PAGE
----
Friday, June 25, 2010

Feature Friday: Tatting

My introduction to tatting goes back quite a few years, to my mother's aunt.  No, she didn't teach me to tatt.  In fact, as far as I can remember, I only met her once.  My great-aunt lived on the family home stead several hours drive away, and the one trip I remember my parents taking me along to visit her, I was too young for much of it to stick with me.  I remember parts of the drive.  I remember her showing me her spinning wheel and demonstrating how to use it, then coming back to it later on my own and giving it a try.  It stopped working for some reason and, afraid that I'd broken it, I quickly left!  I have only the vaguest memories of what she looked like.

When my great-aunt died, my mother found herself with a number of items her aunt had made, as well as some of her materials.  I had taken up embroidery by then, so when my mother found a couple of small boxes of embroidery floss, she gave them to me. I greatly appreciated the gift, and used some of the silk threads to embrioder a vest for my daughters.  I still have it, along with another I'd made.  Who knows - maybe some day, they'll be passed on to my future grandchildren, and they'll be wearing tiny vests embroidered with threads that belonged to their great-great-great-aunt!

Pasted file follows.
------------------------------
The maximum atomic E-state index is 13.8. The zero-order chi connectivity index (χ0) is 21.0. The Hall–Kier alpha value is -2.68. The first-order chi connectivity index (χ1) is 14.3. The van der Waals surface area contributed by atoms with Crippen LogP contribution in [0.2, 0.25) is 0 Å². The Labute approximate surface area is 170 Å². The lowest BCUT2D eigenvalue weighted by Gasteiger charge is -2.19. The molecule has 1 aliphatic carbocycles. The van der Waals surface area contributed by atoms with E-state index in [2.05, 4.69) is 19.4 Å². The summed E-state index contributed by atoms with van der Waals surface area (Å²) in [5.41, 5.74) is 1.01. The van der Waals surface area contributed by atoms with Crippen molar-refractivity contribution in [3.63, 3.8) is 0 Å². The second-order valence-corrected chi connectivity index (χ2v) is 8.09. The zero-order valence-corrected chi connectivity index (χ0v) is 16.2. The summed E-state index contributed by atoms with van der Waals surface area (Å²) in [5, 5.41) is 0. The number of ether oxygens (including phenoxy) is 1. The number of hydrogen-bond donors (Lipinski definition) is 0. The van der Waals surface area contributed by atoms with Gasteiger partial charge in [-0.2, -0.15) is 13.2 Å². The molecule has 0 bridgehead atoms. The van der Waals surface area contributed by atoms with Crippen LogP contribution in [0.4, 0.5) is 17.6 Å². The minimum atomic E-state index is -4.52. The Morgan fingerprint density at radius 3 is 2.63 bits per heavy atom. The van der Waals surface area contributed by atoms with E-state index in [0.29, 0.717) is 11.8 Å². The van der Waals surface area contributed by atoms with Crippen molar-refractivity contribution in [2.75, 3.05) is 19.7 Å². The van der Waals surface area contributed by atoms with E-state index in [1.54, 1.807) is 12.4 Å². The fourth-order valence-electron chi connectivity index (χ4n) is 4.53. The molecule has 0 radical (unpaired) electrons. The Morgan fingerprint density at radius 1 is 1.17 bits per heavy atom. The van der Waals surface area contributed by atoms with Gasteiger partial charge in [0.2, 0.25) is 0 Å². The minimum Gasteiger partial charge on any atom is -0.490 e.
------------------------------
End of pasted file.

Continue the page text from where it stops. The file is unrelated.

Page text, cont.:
Mixed in the the skeins of floss were two strange looking tools I'd never seen before.

Tatting shuttles

Looking through my craft books, I discovered they were tatting shuttles. Being the curious sort, I tried my hand at it.  The bit of tatting you can see at the top of the photo is about as far as I got! *L*



Tatting shuttles

Although the silver shuttle was quite lovely, it was the plastic one that I found the most useable.  The longer, upturned point made it easier to work the thread around itself and could be used to join loops in picots instead of a crochet hook.


I made many attempts to tatt.  The only knot I was able to master was the half knot.  For those who embroider, a half knot is a lot like doing a buttonhole stitch around a loop of thread.  I was able to do a double knot well enough, but I kept loosing track of which one I was supposed to be making in the pattern!

One of the difficulties with the old shuttles was loading them with thread.  Modern shuttles have solved that problem.

Tatting shuttles

I picked up this shuttle with a spare bobbin and built in hook at a Walmart, I think.  I actually broke it out of its packaging for the first time today and gave it a try.  I was able to do one loop well enough, but am totally mixed up on doing the next one.  I definitly need to practise it more.  The new shuttle is certainly easier to work with than the old shuttles my great-aunt used.

Somehow, though, it's not quite as satisfying.

4 comments:

Erin said...

Out of curiosity, was it a Wal-mart in Edmonton where you found the tatting shuttle in your last photo? I'm curious because I would like to try tatting but can`t for the life of me find a place that has tatting supplies.

Anna said...

I have seen them at Wal-mart, but I bought this one at a Michaels.

Niladri said...

Where can I buy a Tatting needle in Edmonton? Michaels don't carry them.
Thanks
Roy

Anna said...

I think it's just a matter of timing as to whether they are in stock or not. I have seen them at both Walmart and Michaels.